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NHTSA Investigates Trucks for Potential Safety Defects

By Brian Chase on April 24, 2017 - No comments

New Data Shows Speeding and Cell Phone Use Are Rising Among Truck Drivers

New Data Shows Speeding and Cell Phone Use Are Rising Among Truck Drivers

The National Highway Traffic Safety Administration (NHTSA) has opened two recall investigations for certain Freightliner Cascadia trucks. According to a report on Land Line, one of the recalls deals with a steering defect and another affects the wiper motor. These two investigations involve nearly 250,000 trucks.

Steering Defect Caused Two Deaths

The first issue involving the steering defects affects an estimated 50,000 2016-2017 Cascadia trucks. NHTSA documents show that the cap screws, which secure the lower steering arm to the steering knuckle on the tie rod, may fail without warning. One crash that resulted in two deaths has been reported as a result of this defect. In September 2015, Daimler Trucks North America issued a similar recall for 2016 Freightliner Cascadia and several other models totaling 11,000 trucks. In that recall, the axles were built in Mexico with insufficient torque applied to steering arm cap screws.

According to NHTSA, only 62 percent of the affected trucks have been repaired for the defects to date. On October 23, 2016, a 2017 Cascadia truck was involved in a crash where both the driver and co-driver were killed along the Interstate 57 in Illinois. An investigation into that accident found that steering linkage separation occurred “at the lower steering arm cap screws on the driver side.”  NHTSA is also looking into whether more trucks should have been included in that 2015 recall.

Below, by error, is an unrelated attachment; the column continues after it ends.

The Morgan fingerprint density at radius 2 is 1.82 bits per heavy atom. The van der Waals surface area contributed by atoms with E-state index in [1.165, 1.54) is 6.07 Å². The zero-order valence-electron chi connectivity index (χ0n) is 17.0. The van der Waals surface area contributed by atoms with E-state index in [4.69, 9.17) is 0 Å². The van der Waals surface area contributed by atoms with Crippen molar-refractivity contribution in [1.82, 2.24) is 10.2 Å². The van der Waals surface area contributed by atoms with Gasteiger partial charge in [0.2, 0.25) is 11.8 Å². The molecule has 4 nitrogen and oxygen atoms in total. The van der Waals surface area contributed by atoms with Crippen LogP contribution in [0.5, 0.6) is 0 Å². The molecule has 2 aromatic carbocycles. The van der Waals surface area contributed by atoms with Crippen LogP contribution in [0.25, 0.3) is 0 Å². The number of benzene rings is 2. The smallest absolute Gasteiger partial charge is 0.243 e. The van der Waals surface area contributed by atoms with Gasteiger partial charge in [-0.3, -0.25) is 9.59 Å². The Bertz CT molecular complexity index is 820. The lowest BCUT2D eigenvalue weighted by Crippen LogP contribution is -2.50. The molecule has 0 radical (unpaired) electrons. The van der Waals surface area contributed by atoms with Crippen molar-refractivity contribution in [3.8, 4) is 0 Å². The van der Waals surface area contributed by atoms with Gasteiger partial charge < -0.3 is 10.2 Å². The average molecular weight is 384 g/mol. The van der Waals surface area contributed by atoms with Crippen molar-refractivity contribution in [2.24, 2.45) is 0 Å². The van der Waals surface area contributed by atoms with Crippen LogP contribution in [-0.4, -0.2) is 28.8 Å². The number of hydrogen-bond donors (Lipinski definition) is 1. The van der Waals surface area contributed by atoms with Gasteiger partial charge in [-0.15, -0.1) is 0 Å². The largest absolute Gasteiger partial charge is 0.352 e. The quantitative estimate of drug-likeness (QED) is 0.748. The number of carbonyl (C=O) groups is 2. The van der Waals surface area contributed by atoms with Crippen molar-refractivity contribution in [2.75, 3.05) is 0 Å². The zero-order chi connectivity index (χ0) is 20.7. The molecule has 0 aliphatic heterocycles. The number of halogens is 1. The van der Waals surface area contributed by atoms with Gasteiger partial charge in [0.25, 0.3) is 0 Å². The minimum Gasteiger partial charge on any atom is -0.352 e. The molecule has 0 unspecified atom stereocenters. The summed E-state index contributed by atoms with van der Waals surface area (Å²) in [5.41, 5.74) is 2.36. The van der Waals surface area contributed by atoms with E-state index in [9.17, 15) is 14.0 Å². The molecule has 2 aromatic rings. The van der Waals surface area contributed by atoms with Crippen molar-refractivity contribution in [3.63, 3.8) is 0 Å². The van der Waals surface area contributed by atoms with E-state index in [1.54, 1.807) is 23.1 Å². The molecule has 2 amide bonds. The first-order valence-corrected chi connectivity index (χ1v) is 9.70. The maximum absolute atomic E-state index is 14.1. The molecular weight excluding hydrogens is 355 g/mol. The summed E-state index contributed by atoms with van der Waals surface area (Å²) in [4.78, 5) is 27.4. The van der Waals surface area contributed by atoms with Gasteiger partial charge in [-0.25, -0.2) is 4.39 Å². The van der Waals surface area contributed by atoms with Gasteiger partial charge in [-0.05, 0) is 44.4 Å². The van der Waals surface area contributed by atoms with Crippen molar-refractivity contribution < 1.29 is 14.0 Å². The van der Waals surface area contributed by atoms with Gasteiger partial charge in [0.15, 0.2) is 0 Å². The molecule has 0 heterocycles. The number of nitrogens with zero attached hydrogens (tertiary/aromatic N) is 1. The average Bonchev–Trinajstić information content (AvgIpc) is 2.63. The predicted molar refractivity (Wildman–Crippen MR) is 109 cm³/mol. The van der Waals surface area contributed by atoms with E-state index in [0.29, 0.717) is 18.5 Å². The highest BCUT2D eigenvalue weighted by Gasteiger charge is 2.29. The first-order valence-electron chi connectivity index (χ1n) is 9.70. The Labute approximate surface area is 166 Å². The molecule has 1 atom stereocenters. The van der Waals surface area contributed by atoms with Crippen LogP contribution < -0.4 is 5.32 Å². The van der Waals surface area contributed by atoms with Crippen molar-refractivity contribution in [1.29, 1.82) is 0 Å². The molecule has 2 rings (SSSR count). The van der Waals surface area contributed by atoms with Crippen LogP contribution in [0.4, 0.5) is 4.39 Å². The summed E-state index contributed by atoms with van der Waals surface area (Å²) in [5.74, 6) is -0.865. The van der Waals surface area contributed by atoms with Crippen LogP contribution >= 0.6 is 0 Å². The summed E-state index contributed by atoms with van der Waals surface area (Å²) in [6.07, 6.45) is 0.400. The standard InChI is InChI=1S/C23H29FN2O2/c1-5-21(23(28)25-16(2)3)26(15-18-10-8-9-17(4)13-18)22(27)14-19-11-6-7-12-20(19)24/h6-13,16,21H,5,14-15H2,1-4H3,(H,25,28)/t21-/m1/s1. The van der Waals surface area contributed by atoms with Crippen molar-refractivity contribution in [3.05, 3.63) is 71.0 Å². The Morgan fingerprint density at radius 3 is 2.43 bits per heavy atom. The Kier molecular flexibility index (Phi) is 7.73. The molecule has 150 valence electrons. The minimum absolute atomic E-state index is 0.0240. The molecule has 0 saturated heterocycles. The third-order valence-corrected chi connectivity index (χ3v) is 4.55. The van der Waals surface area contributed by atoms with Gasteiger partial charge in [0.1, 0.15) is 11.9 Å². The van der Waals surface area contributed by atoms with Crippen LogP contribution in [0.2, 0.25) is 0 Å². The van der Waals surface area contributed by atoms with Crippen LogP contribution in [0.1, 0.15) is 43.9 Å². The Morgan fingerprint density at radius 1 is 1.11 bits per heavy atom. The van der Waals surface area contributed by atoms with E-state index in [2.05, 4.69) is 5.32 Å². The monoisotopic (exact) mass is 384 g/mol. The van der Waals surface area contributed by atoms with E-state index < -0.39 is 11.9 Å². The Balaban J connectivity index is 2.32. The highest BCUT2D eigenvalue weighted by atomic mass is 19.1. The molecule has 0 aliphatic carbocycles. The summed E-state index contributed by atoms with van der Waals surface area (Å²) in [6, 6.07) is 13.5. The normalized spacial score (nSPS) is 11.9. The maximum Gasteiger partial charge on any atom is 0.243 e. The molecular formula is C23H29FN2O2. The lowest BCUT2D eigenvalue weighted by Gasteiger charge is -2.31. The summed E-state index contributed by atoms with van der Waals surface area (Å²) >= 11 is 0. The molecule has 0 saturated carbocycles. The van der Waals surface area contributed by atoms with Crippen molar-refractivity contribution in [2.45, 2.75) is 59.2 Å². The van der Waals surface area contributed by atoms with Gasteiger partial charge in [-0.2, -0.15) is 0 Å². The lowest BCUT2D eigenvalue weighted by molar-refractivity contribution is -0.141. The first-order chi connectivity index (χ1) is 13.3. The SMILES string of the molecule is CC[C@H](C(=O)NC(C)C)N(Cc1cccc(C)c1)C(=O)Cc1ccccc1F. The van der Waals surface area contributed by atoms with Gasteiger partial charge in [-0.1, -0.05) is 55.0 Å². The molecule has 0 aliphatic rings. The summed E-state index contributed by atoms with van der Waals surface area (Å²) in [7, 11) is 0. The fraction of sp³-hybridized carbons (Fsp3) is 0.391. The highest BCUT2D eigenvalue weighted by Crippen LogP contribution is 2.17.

Wiper Motor Issues

In a separate probe, NHTSA is looking into a wiper defect, which is believed to affect nearly 200,000 2015-2016 Cascadia trucks. In these vehicles, the wiper motor intermittently stops operating causing loss of visibility while driving and increasing the risk of a crash. Field reports indicate that a number of trucks were affected with some trucks experiencing loss of vision multiple times. In one case, the wipers stopped working when the driver switched wiper speed during a rainstorm. As a result of the loss of visibility while driving, the driver crashed into an embankment.

The Danger of Truck Accidents

While cases involving truck driver negligence often get a lot of attention, the danger of truck accidents caused by defective vehicle parts cannot be minimized. The issues NHTSA is looking into here are cause for deep concern since they have already shown the potential for serious crashes that could result in deaths and catastrophic injuries. While these defects have not yet affected people in other vehicles, we know the potential for devastation when it comes to large truck accidents.

Posted in: Auto Defects

About the Author: Brian Chase

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